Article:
Another important change is the abolishment of the prohibition against registering trademarks containing the term ‘Republic of Poland’ or an abbreviation thereof. Such a prohibition existed in no other European jurisdiction or in pan-European law, which placed Polish entrepreneurs in a less advantageous situation than their counterparts from other member states, which could include in their trademarks an indication of the country of origin of the goods and services. The amendment thus resulted in an important harmonisation of the laws.
In addition to shifting from the examination system to the opposition system, the legislature also amended the regulation on the official fees relating to the protection of:
- utility models;
- industrial designs;
- geographical indications; and
- topographies of integrated circuits.
According to research by the European Commission, the amount of fees charged influences the decision to file a trademark application. Consequently, the official fees for filing and maintaining trademarks were lowered while their calculation method was simplified. The base official fee for trademark filing is now charged for a single class (rather than three as previously), which allows entrepreneurs to optimise the scope of applications and thereby incur lower costs. The fee for the 10-year period of protection has also decreased. The trademark opposition fee was also reduced by 40%.
Simplified procedures for industrial design examination
The year 2016 also saw major changes in the area of industrial designs. The amendment to the Industrial Property Law introduced the institution of exhibition priority for national exhibitions for industrial designs and utility models. From a marketing perspective, such priority is important for organisers because – since not all exhibitions provide this possibility – it makes the given exhibition or fair more attractive and raises its profile. Moreover, it entices entrepreneurs to exhibit new solutions without fearing the loss of novelty as a result of their public use.
Another change was the simplification of the application procedure in the scope of document requirements: a description of the industrial design is no longer required, while the technical requirements relating to the method of preparing drawings have been clarified. These changes have resulted in fewer errors in documents, which in turn has sped up the registration process. The examination timeframe from filing to grant is now around two to three weeks.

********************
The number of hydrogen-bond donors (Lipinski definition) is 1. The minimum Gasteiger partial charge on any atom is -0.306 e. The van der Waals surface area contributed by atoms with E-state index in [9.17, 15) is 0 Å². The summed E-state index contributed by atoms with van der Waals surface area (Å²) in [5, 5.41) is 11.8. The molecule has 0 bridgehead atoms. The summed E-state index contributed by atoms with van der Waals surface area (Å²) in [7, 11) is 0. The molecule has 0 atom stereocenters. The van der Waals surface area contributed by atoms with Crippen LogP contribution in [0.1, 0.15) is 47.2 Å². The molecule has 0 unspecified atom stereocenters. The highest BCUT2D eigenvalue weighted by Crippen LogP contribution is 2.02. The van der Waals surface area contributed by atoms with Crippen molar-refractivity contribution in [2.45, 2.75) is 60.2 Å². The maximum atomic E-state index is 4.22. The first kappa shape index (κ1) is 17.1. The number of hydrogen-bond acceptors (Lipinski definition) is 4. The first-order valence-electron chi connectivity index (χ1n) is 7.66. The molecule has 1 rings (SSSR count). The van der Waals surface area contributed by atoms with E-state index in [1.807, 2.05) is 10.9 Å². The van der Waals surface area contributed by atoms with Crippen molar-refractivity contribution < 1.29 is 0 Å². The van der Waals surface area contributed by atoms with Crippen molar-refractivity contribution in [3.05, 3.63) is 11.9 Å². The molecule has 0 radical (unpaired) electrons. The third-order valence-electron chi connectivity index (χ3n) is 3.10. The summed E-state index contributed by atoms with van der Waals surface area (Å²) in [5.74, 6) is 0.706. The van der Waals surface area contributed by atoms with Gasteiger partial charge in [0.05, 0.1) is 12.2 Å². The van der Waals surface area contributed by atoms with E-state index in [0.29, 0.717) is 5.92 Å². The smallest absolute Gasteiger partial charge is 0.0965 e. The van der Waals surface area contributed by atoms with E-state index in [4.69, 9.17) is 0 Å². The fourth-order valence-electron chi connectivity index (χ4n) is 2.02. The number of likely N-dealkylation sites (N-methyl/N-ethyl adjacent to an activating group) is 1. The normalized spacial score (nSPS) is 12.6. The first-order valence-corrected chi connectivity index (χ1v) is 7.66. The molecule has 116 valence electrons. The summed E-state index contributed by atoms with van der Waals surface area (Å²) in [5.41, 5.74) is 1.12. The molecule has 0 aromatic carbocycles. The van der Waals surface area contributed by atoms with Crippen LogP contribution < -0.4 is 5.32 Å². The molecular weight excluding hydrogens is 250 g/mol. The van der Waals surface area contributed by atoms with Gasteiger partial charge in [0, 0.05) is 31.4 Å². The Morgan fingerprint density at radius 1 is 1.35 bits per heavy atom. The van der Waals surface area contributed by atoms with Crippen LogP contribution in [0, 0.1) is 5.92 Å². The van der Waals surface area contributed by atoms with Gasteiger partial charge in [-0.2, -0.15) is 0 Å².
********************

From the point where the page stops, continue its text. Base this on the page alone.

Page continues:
The modified system of official fees also applies to industrial designs. Maintenance fees for subsequent protection periods were reduced by 60%; the fees for filing and publication were also lowered. An owner of an industrial design now saves around Z1,000 (€240) over the previous system.
Although Polish entrepreneurs continue to expand to other European markets, the Polish Patent Office has noted a constant decline in the number of national industrial design applications, but a simultaneous increase in such filings made by Polish entrepreneurs at the EU Intellectual Property Office. This tendency will not be drastically reversed; however, lower official fees and less strict procedural requirements favouring quicker registration will undoubtedly improve the scale of protection of industrial designs at the national level – especially for medium, small and micro enterprises, where innovative designs are of particular importance to their competitive strength.
Improved patent procedures
Regarding the examination procedures for inventions and utility models, an important novelty – to the benefit of applicants – has been the introduction of the so-called ‘preliminary assessment’, which is made before publication of the application in the Polish Patent Office Bulletin. This allows the applicant to quickly correct mistakes and deficiencies in the application at the stage of drawing up the prior art search report.